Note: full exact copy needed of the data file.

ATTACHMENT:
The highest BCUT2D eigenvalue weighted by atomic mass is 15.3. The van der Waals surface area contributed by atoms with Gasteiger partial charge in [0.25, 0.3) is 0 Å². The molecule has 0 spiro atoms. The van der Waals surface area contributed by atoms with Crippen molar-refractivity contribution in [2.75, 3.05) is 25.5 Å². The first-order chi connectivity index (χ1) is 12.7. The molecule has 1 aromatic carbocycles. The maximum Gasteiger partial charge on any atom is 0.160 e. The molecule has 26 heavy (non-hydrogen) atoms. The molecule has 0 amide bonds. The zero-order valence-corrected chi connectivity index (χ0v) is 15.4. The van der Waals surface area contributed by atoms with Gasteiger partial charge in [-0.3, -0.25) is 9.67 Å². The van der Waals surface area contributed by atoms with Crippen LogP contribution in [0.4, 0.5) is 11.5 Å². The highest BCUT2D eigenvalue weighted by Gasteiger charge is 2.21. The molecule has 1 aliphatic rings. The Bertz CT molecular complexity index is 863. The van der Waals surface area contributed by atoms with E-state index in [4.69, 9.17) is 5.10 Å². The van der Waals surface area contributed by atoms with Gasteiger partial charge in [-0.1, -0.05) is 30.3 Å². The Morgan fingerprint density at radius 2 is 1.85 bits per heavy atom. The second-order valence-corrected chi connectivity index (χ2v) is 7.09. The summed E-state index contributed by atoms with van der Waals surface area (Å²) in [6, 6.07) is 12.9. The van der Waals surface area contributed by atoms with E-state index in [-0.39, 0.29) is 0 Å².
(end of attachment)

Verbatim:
The highest BCUT2D eigenvalue weighted by atomic mass is 15.3. The van der Waals surface area contributed by atoms with Gasteiger partial charge in [0.25, 0.3) is 0 Å². The molecule has 0 spiro atoms. The van der Waals surface area contributed by atoms with Crippen molar-refractivity contribution in [2.75, 3.05) is 25.5 Å². The first-order chi connectivity index (χ1) is 12.7. The molecule has 1 aromatic carbocycles. The maximum Gasteiger partial charge on any atom is 0.160 e. The molecule has 26 heavy (non-hydrogen) atoms. The molecule has 0 amide bonds. The zero-order valence-corrected chi connectivity index (χ0v) is 15.4. The van der Waals surface area contributed by atoms with Gasteiger partial charge in [-0.3, -0.25) is 9.67 Å². The van der Waals surface area contributed by atoms with Crippen LogP contribution in [0.4, 0.5) is 11.5 Å². The highest BCUT2D eigenvalue weighted by Gasteiger charge is 2.21. The molecule has 1 aliphatic rings. The Bertz CT molecular complexity index is 863. The van der Waals surface area contributed by atoms with E-state index in [4.69, 9.17) is 5.10 Å². The van der Waals surface area contributed by atoms with Gasteiger partial charge in [-0.1, -0.05) is 30.3 Å². The Morgan fingerprint density at radius 2 is 1.85 bits per heavy atom. The second-order valence-corrected chi connectivity index (χ2v) is 7.09. The summed E-state index contributed by atoms with van der Waals surface area (Å²) in [6, 6.07) is 12.9. The van der Waals surface area contributed by atoms with E-state index in [-0.39, 0.29) is 0 Å².